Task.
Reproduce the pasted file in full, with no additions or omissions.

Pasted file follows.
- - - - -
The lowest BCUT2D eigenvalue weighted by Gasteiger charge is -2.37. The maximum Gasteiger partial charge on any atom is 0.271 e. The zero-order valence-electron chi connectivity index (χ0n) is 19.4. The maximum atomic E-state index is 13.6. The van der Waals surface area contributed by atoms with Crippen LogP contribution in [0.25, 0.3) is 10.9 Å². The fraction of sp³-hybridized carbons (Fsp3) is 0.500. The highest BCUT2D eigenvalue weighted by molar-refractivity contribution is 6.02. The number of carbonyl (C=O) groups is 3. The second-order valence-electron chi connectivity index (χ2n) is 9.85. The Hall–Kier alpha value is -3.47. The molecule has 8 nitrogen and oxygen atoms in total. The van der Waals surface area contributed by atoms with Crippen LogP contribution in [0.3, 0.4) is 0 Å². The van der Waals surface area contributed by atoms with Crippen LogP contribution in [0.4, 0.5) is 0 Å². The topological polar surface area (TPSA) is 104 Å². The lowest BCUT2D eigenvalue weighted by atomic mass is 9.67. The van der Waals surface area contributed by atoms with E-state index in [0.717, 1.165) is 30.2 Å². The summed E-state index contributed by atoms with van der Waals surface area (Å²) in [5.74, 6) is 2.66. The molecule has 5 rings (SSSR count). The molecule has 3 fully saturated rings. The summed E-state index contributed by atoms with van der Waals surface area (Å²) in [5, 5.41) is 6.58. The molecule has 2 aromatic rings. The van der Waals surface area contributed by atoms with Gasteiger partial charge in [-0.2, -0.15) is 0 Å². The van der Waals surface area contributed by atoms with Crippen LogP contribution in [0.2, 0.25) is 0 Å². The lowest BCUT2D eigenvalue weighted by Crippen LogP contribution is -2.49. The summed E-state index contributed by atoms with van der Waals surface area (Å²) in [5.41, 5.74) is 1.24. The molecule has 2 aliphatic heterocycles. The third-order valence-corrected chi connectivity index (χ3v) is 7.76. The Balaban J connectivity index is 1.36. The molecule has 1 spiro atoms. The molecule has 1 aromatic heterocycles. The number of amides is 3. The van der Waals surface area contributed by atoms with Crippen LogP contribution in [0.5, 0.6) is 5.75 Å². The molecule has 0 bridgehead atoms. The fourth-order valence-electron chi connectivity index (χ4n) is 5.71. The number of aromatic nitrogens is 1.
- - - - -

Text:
The lowest BCUT2D eigenvalue weighted by Gasteiger charge is -2.37. The maximum Gasteiger partial charge on any atom is 0.271 e. The zero-order valence-electron chi connectivity index (χ0n) is 19.4. The maximum atomic E-state index is 13.6. The van der Waals surface area contributed by atoms with Crippen LogP contribution in [0.25, 0.3) is 10.9 Å². The fraction of sp³-hybridized carbons (Fsp3) is 0.500. The highest BCUT2D eigenvalue weighted by molar-refractivity contribution is 6.02. The number of carbonyl (C=O) groups is 3. The second-order valence-electron chi connectivity index (χ2n) is 9.85. The Hall–Kier alpha value is -3.47. The molecule has 8 nitrogen and oxygen atoms in total. The van der Waals surface area contributed by atoms with Crippen LogP contribution in [0.3, 0.4) is 0 Å². The van der Waals surface area contributed by atoms with Crippen LogP contribution in [0.4, 0.5) is 0 Å². The topological polar surface area (TPSA) is 104 Å². The lowest BCUT2D eigenvalue weighted by atomic mass is 9.67. The van der Waals surface area contributed by atoms with E-state index in [0.717, 1.165) is 30.2 Å². The summed E-state index contributed by atoms with van der Waals surface area (Å²) in [5.74, 6) is 2.66. The molecule has 5 rings (SSSR count). The molecule has 3 fully saturated rings. The summed E-state index contributed by atoms with van der Waals surface area (Å²) in [5, 5.41) is 6.58. The molecule has 2 aromatic rings. The van der Waals surface area contributed by atoms with Gasteiger partial charge in [-0.2, -0.15) is 0 Å². The van der Waals surface area contributed by atoms with Crippen LogP contribution in [0.2, 0.25) is 0 Å². The lowest BCUT2D eigenvalue weighted by Crippen LogP contribution is -2.49. The summed E-state index contributed by atoms with van der Waals surface area (Å²) in [5.41, 5.74) is 1.24. The molecule has 2 aliphatic heterocycles. The third-order valence-corrected chi connectivity index (χ3v) is 7.76. The Balaban J connectivity index is 1.36. The molecule has 1 spiro atoms. The molecule has 1 aromatic heterocycles. The number of amides is 3. The van der Waals surface area contributed by atoms with Crippen LogP contribution in [0.5, 0.6) is 5.75 Å². The molecule has 0 bridgehead atoms. The fourth-order valence-electron chi connectivity index (χ4n) is 5.71. The number of aromatic nitrogens is 1.